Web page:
Sales Pipeline: The Changing Shape of the Sales Funnel
Clear your mind and think about your sales pipeline for a minute. Off the top of your head, can you tell me just how healthy your pipeline is?
I bet the first thing that comes into your head is its size. And I bet that, unwittingly, you just did a little smile as you measured it up against your quota – is it three times? Four times the size?
But you see, I didn’t ask you about your pipeline’s size, I asked you about its health. And these are two very different metrics.
Traditionally, we like to measure pipeline health by its size because conventional wisdom tells us that more is always better. The more prospects going into the funnel, the higher our chances of subsequently closing a higher volume of deals. But what if I told you that we’ve been following a process that’s completely counterproductive? And that what we once thought was a big, strong pipeline, is actually a sluggish, fat pipeline lacking in muscle…
Let’s go back to visualising. Can you picture your sales funnel? Does it look like this?
This is a typical pipeline shape. An inverted pyramid that starts off wide at the top, capturing as many leads as possible, and continues on to lightly taper in the middle to then become narrower at the end – signalling deals that are in the prospect’s final decision-making stage.
Well, it turns out that this shape is a misleading representation of a healthy pipeline.
The shape we should actually be striving for is in fact, similar to a Martini glass.
As you can see in the picture, this shape keeps its traditional wide mouth, sucking in all those lovely leads your marketing and business development teams have been working on. But this new shape very quickly tapers around the middle, allowing only the healthiest of deals to squeeze through to the later stages. Meaning that from a very early stage you’re getting rid of anything that isn’t looking highly likely to close.
Before this ruthless loss of prospects gives you the cold sweats, let me explain the main value behind this bold new process. We’ll borrow this quote from Vantage Point Performance:
“Sellers with smaller pipelines have been proven to be more successful than those working with a bigger pipe.”
And when you start to break it down, the logic behind this premise is undeniable.
By identifying the most profitable and favourable prospects early on, a rep is able to jettison junk deals, wisely focusing their time and resources on opportunities that look healthy rather than wasting their efforts on dubious deals that are in fact doomed.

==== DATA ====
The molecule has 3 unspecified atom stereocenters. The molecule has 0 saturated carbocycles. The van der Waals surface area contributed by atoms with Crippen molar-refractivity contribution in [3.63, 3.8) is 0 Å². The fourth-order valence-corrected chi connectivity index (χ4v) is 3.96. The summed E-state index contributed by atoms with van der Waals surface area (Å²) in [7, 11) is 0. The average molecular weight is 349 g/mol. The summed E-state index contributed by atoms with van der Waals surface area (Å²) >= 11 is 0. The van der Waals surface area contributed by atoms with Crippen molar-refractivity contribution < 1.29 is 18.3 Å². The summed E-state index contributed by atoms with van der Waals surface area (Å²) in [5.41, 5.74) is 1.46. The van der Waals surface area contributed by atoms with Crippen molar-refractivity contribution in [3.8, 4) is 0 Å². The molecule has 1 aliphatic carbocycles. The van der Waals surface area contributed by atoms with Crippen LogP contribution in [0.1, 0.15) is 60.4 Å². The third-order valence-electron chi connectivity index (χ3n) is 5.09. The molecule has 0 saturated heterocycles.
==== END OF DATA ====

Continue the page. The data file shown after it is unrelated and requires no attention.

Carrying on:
Rethinking the Pipeline
Let us leave this over-simplistic view of our pipeline to one side and start building a robust picture of what this important sales asset should actually look like.
Here are three characteristics that determine the actual health of our pipe:
Size: As we talked about earlier, sales reps with streamlined pipelines are more effective than their overstretched peers when it comes to closing deals.
Every business would benefit from taking on a much more stringent approach to qualifying leads to allow for more focussed selling. As much as we love having our sales force work their magic on a hefty list of contacts, we shouldn’t allow them to drag poorly qualified deals through their pipeline indefinitely. Define a purge timeline so that if an opportunity shows no progress for say 30 days, you automatically remove it from your pipeline. These deals shouldn’t be considered as dead yet either. Solid practice would be to consign them back into a business development queue for a revisit in around 3 months’ time.
Remember that when it comes to forecast accuracy, a thin pipeline is best!
Shape: Which brings us back to the new shape of our pipeline. This early clear out of junk will quickly create our desired cocktail glass, only allowing the healthiest deals to make it onto our forecast.
This new framework allows for better forecast accuracy as once that lead makes it past the first milestone, it should be almost certain that the opportunity will turn into a new customer. Tolerate poor conversion rates during initial qualification but demand high conversion rates after that.
Content: What is actually in your pipeline? Take a moment to break down its content into a unit vs revenue metric to highlight its true health. So, for example, a pipeline that is big in revenue but small in units is highly risky.
Your rep’s target is set at £150K. A quick look into his pipe shows you that he’s got 3 deals with values split between £140K, £9K and £1K. This scenario should set your internal alarm bell ringing.
What happens when that £140K goes quiet? What other deals does he have to fall back on?
On the other hand, another sales rep dealing with ten £15K deals will be feeling a huge amount of strain for very little payoff. Chasing and securing a high number of prospects making small purchases is spreading your reps unnecessarily thinly.
What you really want your reps to have in their pipeline is a manageable number of prospects with a substantial sum of revenue behind them. So, for our £150K target, we’d love to see 5/7 opportunities of around a £30K deal size. And this represents a clear coaching opportunity.
Getting clarity into not just the quantity but also the quality of each of your reps’ pipelines will enable you to work out their bandwidth, offering them necessary coaching and back-up wherever possible, increasing your forecast accuracy and their sales performance.
In summary, forecast accuracy may not be the sexiest part of sales but undeniably, only a strong pipeline can provide the platform to achieve our forecasted number and accordingly help our business accurately plan for growth.